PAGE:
Report: World contemporary art market resists economic slowdown

An untitled 1981 Jean-Michel Basquiat (1960-1988) acrylic, oilstick and spray paint on wood artwork sold for $16.3 million (est. $8 million to $12 million) at Phillips de Pury's May 10, 2012 Contemporary Art auction. Image courtesy of LiveAuctioneers.com Archive and Phillips de Pury & Co.

An untitled 1981 Jean-Michel Basquiat (1960-1988) acrylic, oilstick and spray paint on wood artwork sold for $16.3 million (est. $8 million to $12 million) at Phillips de Pury’s May 10, 2012 Contemporary Art auction. Image courtesy of LiveAuctioneers.com Archive and Phillips de Pury & Co.

PARIS (AFP) – The world contemporary art market is holding up despite a global economic slowdown, with 2011/2012 auctions returning the third biggest revenues in history, says a report obtained exclusively by AFP.

Receipts from auctions held between June 2011 and June 2012 declined six percent to 860 million euros ($1.1 billion) from a record a year ago of 915 million euros, according to a report from Artprice, which tracks the contemporary art market.

The drop is not alarming, as the overall result counts as the third best performance in history, said the report on public auctions of works by artists born after 1945.

Julian Ellison, CEO of LiveAuctioneers.com, the Manhattan-based provider of Internet live bidding to more than 1,300 auction houses worldwide, agrees.

“Fine art has weathered the ups and downs of the world economy with great agility,” Ellison said. “We are seeing continued interest and strong prices for contemporary and Asian art, in particular.”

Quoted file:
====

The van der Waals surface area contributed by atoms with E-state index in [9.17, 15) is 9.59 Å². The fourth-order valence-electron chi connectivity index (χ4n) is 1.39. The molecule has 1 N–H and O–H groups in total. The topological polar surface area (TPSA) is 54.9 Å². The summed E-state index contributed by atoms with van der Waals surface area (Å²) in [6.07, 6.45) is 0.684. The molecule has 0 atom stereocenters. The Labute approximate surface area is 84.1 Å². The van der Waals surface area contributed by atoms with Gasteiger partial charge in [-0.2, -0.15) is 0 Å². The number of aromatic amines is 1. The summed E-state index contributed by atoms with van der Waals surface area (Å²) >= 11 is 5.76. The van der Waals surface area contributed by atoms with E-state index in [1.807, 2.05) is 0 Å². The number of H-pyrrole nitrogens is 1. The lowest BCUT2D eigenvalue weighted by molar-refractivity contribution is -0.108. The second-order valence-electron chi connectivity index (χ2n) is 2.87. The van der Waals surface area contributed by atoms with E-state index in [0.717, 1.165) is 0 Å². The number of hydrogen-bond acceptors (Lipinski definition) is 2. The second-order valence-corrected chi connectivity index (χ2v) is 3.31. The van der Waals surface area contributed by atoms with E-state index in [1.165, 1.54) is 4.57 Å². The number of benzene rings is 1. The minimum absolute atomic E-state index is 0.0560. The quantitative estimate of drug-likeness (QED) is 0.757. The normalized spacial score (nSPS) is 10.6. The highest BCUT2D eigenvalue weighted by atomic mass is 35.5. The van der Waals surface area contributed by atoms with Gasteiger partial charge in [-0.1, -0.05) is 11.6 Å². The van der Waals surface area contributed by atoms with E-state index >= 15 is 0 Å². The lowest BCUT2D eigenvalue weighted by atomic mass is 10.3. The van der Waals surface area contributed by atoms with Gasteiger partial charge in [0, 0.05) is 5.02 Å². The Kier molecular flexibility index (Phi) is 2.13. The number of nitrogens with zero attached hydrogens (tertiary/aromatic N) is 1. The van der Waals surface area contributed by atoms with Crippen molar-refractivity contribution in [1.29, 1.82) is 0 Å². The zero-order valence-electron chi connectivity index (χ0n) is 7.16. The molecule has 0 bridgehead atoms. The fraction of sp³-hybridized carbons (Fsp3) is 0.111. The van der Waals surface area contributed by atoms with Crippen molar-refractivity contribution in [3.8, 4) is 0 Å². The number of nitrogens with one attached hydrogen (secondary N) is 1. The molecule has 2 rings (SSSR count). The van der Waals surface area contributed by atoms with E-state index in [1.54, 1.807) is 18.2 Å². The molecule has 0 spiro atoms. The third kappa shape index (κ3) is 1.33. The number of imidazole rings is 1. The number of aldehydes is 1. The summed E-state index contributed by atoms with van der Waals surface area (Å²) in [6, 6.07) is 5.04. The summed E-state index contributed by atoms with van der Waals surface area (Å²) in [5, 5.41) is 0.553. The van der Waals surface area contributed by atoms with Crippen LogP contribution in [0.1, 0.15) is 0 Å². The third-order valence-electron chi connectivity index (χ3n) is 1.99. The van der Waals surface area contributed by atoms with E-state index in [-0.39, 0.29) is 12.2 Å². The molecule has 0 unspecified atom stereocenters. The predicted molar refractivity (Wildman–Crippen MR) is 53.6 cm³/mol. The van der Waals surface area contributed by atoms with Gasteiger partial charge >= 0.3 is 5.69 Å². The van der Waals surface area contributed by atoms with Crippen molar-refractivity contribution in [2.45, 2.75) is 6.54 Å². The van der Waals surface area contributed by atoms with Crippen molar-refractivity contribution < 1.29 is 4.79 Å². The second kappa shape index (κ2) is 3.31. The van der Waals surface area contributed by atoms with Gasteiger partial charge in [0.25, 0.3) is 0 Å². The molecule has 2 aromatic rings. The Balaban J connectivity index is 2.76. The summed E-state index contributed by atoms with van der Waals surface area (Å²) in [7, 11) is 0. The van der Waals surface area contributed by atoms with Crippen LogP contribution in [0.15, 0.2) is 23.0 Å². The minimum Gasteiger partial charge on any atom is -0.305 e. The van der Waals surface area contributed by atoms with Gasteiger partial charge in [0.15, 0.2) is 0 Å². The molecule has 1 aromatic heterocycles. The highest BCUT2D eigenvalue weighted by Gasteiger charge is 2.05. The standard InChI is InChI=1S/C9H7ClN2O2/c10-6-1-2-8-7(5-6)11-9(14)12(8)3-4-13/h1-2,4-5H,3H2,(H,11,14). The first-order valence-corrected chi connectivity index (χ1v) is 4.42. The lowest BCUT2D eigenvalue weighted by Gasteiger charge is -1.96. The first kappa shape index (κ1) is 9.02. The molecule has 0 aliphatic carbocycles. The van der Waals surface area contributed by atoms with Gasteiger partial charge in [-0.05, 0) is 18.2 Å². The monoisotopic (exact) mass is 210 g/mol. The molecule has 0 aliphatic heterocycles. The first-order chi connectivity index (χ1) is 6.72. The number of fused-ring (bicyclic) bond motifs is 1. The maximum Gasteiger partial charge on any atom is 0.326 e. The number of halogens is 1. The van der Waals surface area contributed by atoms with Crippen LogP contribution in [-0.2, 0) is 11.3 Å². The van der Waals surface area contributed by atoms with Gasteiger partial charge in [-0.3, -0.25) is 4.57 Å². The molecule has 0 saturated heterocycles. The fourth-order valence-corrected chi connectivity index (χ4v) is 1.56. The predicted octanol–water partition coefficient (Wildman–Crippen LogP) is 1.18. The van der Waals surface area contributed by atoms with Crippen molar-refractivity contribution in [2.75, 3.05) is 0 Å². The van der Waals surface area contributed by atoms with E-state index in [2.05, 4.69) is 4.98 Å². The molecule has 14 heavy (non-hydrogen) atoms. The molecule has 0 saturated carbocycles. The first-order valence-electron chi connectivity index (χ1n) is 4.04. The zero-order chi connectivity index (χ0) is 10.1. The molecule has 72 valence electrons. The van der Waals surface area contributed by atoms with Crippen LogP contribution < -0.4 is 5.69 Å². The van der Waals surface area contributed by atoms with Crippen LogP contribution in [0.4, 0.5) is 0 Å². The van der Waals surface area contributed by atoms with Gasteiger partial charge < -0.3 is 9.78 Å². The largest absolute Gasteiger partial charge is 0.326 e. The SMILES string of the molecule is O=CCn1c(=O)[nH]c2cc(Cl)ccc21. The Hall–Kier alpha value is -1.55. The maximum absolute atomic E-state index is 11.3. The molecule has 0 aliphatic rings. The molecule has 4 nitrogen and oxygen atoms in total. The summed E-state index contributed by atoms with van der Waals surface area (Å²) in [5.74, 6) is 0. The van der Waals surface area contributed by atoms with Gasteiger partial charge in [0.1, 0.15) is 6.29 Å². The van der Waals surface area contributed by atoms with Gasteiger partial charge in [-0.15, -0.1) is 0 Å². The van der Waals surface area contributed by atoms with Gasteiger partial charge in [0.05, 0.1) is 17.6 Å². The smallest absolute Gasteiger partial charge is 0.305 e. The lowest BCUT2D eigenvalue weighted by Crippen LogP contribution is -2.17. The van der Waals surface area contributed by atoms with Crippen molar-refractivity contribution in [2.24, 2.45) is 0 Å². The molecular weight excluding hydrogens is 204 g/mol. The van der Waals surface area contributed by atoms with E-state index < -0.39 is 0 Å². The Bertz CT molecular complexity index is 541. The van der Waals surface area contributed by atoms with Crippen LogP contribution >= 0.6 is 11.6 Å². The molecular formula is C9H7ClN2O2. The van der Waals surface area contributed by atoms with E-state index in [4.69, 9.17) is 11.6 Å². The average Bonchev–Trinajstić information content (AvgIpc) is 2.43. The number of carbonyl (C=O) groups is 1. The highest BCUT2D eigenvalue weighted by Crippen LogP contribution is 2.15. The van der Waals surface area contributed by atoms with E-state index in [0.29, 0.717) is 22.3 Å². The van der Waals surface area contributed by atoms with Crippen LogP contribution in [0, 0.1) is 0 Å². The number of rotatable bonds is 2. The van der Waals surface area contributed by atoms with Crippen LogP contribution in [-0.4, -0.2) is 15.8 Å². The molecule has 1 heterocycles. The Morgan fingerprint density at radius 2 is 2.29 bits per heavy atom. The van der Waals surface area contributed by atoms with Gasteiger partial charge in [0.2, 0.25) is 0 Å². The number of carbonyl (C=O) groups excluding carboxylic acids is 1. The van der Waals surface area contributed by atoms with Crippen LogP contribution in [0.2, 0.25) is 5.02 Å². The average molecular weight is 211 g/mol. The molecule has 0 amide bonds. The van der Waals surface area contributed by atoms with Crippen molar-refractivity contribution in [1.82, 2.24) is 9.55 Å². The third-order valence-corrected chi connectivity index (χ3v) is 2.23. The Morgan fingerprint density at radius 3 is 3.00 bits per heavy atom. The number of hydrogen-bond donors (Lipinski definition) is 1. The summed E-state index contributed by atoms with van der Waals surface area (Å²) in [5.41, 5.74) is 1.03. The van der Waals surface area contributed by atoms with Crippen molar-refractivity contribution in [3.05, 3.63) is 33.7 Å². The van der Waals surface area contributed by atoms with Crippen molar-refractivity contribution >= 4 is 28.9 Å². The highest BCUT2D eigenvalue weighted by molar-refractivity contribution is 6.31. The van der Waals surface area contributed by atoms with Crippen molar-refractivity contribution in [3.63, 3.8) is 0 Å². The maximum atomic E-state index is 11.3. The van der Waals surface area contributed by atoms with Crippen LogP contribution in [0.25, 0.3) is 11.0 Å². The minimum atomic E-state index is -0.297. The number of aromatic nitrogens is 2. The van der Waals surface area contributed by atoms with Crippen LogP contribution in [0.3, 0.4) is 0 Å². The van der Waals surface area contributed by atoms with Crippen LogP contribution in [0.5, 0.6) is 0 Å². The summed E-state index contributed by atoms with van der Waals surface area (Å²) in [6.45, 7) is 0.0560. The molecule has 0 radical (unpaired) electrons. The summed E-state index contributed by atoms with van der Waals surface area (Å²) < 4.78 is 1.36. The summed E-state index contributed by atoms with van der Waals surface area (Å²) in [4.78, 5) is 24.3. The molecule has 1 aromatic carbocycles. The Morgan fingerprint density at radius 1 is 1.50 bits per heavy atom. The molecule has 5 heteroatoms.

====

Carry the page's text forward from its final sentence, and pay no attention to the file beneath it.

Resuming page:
Asia had the biggest appetite for contemporary art over the past year, comprising 43 percent of receipts, while Europe accounted for just under 30 percent.

Some 662 contemporary works sold for over 100,000 euros between July 2011 and June 2012 in Asia, compared to just 382 in the United States and 324 in Europe.

By country, China topped the list, accounting for 38.8 percent of auction revenues, up from third place a year ago.

The United States was the second biggest market with 26.1 percent of the total revenues, followed by Britain with 22.6 percent of the market.

France was at fourth place, but with just 2.5 percent of the world market.

For centuries the worldwide art market was dominated by a few European auction houses, but a new generation of collectors in Beijing and Shanghai has pushed China to the forefront in recent years.

The contemporary art market recorded its best annual sales in 2007-2008, when revenues cleared 977 million euros.

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Auction Central News International contributed to this report.


ADDITIONAL IMAGE OF NOTE


An untitled 1981 Jean-Michel Basquiat (1960-1988) acrylic, oilstick and spray paint on wood artwork sold for $16.3 million (est. $8 million to $12 million) at Phillips de Pury's May 10, 2012 Contemporary Art auction. Image courtesy of LiveAuctioneers.com Archive and Phillips de Pury & Co.

An untitled 1981 Jean-Michel Basquiat (1960-1988) acrylic, oilstick and spray paint on wood artwork sold for $16.3 million (est. $8 million to $12 million) at Phillips de Pury’s May 10, 2012 Contemporary Art auction. Image courtesy of LiveAuctioneers.com Archive and Phillips de Pury & Co.